Ultimately, RankBrain is all about making the user experience more relevant. In fact, Google has announced that RankBrain is the third most important factor in determining search rankings, behind content and links. This is fantastic, but has deep implications for SEO practitioners and anyone wanting to make the most of search marketing for their business.
Why we should pay attention to RankBrain, now
RankBrain is a major change in the world of SEO. It’s the nail in the coffin of archaic methods like keyword stuffing, well and truly welcoming a new era of user intent.
RankBrain looks at every users’ search terms, compares these to billions of other searches, and assumes the intent of what they’re wanting to see. It’s no longer good enough to only have content about the terms users are search for. Knowing what a user is truly searching for has become critical.
We must play a similar game to RankBrain, and dive into the mind of the user, predicting what they are looking for and adjusting our content accordingly. SEO practitioners and content marketers who don’t make this adjustment, and continue targeting keywords and common search phrases, will be left behind.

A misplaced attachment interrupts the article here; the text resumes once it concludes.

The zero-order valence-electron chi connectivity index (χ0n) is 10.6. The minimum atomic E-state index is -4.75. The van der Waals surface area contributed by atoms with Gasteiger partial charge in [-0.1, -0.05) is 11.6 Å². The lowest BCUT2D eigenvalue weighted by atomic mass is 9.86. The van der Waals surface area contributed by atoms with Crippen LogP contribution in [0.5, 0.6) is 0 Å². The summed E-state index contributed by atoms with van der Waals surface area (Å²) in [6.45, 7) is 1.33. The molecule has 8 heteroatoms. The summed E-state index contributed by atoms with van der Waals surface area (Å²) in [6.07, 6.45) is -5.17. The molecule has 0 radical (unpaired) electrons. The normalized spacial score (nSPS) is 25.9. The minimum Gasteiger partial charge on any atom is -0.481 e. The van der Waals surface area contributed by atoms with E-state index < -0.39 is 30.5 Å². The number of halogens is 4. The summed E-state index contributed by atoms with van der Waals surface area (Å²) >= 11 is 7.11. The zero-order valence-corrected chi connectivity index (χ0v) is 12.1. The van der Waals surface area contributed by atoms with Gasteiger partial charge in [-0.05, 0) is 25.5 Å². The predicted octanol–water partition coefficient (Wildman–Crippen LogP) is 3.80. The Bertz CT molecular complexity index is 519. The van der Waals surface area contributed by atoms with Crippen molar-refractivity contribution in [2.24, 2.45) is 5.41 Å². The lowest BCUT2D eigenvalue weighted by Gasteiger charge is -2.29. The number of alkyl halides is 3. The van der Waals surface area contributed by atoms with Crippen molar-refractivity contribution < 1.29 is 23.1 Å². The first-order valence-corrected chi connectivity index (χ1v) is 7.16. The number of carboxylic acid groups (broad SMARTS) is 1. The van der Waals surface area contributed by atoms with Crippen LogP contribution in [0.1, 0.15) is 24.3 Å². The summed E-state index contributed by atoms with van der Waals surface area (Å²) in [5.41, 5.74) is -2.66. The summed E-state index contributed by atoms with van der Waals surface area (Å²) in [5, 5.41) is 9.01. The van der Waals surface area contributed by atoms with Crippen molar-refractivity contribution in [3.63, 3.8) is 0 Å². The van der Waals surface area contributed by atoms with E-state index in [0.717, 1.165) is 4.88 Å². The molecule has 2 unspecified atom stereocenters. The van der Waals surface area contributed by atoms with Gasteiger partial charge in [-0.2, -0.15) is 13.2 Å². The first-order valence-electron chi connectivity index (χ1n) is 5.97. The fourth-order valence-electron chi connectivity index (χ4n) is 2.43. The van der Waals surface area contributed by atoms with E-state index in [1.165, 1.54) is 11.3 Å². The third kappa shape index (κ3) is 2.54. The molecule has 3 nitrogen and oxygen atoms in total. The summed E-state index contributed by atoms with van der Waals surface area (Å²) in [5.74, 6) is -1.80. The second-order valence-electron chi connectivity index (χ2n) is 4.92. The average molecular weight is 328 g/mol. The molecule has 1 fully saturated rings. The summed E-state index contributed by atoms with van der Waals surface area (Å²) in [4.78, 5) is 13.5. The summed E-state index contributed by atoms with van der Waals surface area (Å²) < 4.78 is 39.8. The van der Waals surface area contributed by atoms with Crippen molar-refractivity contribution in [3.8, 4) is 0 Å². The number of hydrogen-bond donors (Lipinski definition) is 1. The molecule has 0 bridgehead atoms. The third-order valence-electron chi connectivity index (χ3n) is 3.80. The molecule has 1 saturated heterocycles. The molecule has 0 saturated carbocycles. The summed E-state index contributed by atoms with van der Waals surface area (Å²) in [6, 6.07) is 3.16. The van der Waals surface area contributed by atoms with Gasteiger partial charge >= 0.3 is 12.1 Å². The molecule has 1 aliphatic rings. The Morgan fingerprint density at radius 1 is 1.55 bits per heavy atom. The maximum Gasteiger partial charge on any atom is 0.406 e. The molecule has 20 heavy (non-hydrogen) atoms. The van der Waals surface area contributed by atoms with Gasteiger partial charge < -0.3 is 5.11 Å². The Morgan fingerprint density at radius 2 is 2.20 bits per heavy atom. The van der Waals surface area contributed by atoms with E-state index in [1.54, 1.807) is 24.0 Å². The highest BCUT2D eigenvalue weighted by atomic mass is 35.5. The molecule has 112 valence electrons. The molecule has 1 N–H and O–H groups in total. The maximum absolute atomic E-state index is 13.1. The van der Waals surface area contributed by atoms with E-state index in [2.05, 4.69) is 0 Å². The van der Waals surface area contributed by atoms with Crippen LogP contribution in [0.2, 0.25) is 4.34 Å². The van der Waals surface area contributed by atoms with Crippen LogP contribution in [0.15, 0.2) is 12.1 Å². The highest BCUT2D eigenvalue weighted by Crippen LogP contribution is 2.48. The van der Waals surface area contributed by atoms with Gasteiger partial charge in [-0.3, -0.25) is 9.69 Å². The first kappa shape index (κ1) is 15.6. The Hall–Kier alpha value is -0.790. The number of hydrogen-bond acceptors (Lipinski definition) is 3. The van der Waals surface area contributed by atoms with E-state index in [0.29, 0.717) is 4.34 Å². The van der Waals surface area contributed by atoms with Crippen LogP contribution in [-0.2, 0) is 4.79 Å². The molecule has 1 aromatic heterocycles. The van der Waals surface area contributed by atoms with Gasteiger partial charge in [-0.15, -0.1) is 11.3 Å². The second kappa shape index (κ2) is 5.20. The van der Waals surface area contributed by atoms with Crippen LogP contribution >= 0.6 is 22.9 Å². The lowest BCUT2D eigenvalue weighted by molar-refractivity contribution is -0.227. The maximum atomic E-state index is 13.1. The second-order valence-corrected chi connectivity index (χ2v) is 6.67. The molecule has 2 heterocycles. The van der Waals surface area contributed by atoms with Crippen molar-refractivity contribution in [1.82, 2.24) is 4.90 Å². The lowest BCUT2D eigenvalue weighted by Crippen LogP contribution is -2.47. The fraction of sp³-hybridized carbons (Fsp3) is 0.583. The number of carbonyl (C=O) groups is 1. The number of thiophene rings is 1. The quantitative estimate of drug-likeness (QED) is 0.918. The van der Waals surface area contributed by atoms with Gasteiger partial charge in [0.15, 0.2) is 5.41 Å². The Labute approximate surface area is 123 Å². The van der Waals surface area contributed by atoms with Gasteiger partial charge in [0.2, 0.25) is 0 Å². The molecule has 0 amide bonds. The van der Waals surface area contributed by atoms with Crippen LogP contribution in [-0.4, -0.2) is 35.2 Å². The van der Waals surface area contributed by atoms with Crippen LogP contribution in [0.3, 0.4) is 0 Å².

Static, automatic approaches will no longer suffice; we need to be constantly changing to keep up with these modifications.
Here’s what needs to change
The good news? There’s a straightforward way to optimise for RankBrain’s impact.
There are two key actions to take:
1. Research the intent behind keywords. Yes, you can still focus on keywords but the important work to do is behind the scenes with these keywords – what are users actually wanting when they search for “best bars” or “marketing in New Zealand”?
The easiest way to ascertain intent is by putting yourself in the users’ shoes. If you were looking to find out about great marketing firms in New Zealand, what would you enter into Google? And what would you want to see in the results? Constantly run keywords through this experience-based lens, and you’ll succeed. In addition, Google gives us handy hints down the bottom of the page with their ‘related searches’ list.
2. Create content optimised for this intent. Once you understand what users are really meaning when they search for a term, you can use this as a platform to generate great content that will rank highly and drive traffic.
For example, if you understand that users searching “marketing in New Zealand” are looking for information around marketing best practices, and aren’t wanting to be sold marketing services immediately, you can write educational pieces around this subject. These will then generate potential leads for your business, who will be much more open to buying at a later time.
The laws of SEO still apply in this new era – great content wins. But the technicalities are changing. We now need to be looking at what type of content works, and considering why people want to be viewing it.
Do this, and you’ll stay further ahead of the curve in SEO.
Richard Conway is the founder and CEO of Pure SEO.